NI Affairs Committee to examine corporation tax rate
The Northern Ireland Affairs Committee at Westminster has said it will hold an inquiry into the rate of corporation tax in NI.
All the main parties have been pushing for a special reduction in the rate, arguing that the lower rate in the Irish Republic drives investment south.
The rate in the Republic is currently 12.5%, compared to 28% across the UK.
The Chancellor has said he will consider a change to the NI rate to boost the size of the private sector.
The committee has said it wants feedback on a range of issues, including possible legal barriers.
Fears that EU law would make it illegal for Northern Ireland to have a different rate from the rest of the UK have been allayed by the so-called Azores ruling.
Named because of the fact that the Azores has a different rate from the rest of Portugal, the ruling said it was legal as long as the territory with the smaller rate bore the full fiscal consequences.
Other issues which the committee will examine include the benefits to the economy, the effect of reduced tax revenue and alternative measures to make the Northern Ireland economy more competitive.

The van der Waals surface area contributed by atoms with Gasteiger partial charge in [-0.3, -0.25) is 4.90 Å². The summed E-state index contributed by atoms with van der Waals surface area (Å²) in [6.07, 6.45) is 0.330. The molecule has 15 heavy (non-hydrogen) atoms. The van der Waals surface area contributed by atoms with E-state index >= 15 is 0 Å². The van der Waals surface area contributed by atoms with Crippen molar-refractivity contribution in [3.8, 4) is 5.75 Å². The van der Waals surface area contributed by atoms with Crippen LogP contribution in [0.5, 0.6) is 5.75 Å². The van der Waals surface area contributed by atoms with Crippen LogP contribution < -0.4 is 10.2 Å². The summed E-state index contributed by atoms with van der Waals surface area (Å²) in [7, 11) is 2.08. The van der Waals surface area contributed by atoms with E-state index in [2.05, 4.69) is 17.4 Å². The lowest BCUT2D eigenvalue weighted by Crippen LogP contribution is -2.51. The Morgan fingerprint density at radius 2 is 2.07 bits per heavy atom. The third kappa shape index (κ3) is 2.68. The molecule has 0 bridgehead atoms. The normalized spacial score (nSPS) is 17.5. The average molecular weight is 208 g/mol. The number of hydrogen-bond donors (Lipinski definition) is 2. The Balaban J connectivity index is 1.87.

Earlier this year, an independent think tank, the Economic Reform Group, said that a reduction was the only policy change which could lift Northern Ireland out of its economic rut.
As part of their coalition agreement, the Liberal Democrats and Conservatives said they would produce a paper "examining potential mechanisms for changing the corporation tax rate in Northern Ireland".
In 2007, a review commissioned by the last government and led by Sir David Varney said that any reduction in the rate would have a short-term impact on revenue which would not be outweighed by long-term benefits.
Earlier this month, a government department admitted that lower corporation tax may have been a factor for companies investing in the Republic rather than NI.
In the past five years, 21 companies were in talks with Invest NI, the body responsible for attracting investment, but subsequently went south.